As I made my way through the National Museum of African American History and Culture’s five floors of exhibitions, it was the museum’s effective use of objects to convey both individual and collective narratives and big ideas about history that most impressed me. Read More
Minnie Kennedy’s sister Nettie and her groom, Rainey Gardner, on their way to be married at Friendfield Church on Hobcaw Barony sometime in the 1920s. Photographer unknown. Photo credit: Belle W. Baruch Foundation.
For the last five years, South Carolina ETV, the state’s public television network, has been experimenting with ways to tell the story of a 16,000-acre undeveloped property called Hobcaw Barony. Read More
Like “public history,” “public humanities” is a concept that seems relatively straightforward but quickly proves hard to define and explain (especially when we are asked to do so by our friends and relatives). Read More
Visitors enjoying the exhibit at Tibbits Opera House. Photo credit: Tammy Barnes.
In 2015, the Tibbits Opera House in Coldwater, Michigan began a two-year project called “Cultural Exchange Coldwater” aimed at sharing the stories and experiences of Arab American residents in this southwest Michigan city. Read More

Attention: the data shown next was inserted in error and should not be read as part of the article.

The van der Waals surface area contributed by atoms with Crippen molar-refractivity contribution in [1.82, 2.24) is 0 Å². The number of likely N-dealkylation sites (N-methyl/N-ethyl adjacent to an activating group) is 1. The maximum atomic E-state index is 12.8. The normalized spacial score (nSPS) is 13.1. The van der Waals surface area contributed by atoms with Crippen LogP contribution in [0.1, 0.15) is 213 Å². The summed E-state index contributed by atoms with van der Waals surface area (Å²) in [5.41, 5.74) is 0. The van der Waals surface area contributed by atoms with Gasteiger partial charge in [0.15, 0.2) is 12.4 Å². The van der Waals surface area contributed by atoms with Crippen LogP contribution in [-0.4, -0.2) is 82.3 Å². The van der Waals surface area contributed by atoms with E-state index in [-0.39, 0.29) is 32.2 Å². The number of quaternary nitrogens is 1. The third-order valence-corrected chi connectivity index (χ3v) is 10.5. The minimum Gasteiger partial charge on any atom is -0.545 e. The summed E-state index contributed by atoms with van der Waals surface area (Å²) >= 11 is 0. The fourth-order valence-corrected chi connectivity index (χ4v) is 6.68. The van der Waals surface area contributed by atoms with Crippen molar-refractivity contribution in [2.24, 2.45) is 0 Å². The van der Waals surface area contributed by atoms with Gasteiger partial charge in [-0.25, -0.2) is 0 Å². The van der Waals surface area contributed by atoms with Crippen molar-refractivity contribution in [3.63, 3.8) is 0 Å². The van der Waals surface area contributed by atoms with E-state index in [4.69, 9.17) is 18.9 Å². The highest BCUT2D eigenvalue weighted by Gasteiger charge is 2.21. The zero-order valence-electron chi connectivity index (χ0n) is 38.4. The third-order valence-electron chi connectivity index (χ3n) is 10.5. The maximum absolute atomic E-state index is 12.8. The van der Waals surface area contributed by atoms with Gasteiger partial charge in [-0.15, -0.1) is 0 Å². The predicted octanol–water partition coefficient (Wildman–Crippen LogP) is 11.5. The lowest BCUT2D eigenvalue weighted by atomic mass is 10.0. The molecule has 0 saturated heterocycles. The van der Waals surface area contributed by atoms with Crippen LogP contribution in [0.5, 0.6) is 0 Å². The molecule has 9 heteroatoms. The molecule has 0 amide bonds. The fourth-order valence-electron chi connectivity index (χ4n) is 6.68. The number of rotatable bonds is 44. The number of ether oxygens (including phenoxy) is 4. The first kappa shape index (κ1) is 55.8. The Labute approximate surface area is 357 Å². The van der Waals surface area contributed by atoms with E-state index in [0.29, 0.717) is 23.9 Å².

This past fall in Houston, the National Trust for Historic Preservation gathered for its annual conference, PastForward. One of the key features of the conference is a series of marquee presentations called TrustLive. TrustLive presentations often feature a single speaker followed by a short panel discussion on a topic relevant to today’s preservation movement. Read More
After Gilmore Girls: A Year in the Life premiered in November 2016, my fellow Temple University graduate students Ted Maust and Ariel Natalo-Lifton and I started discussing the proliferation of references to public history and heritage tourism in the popular television program. Read More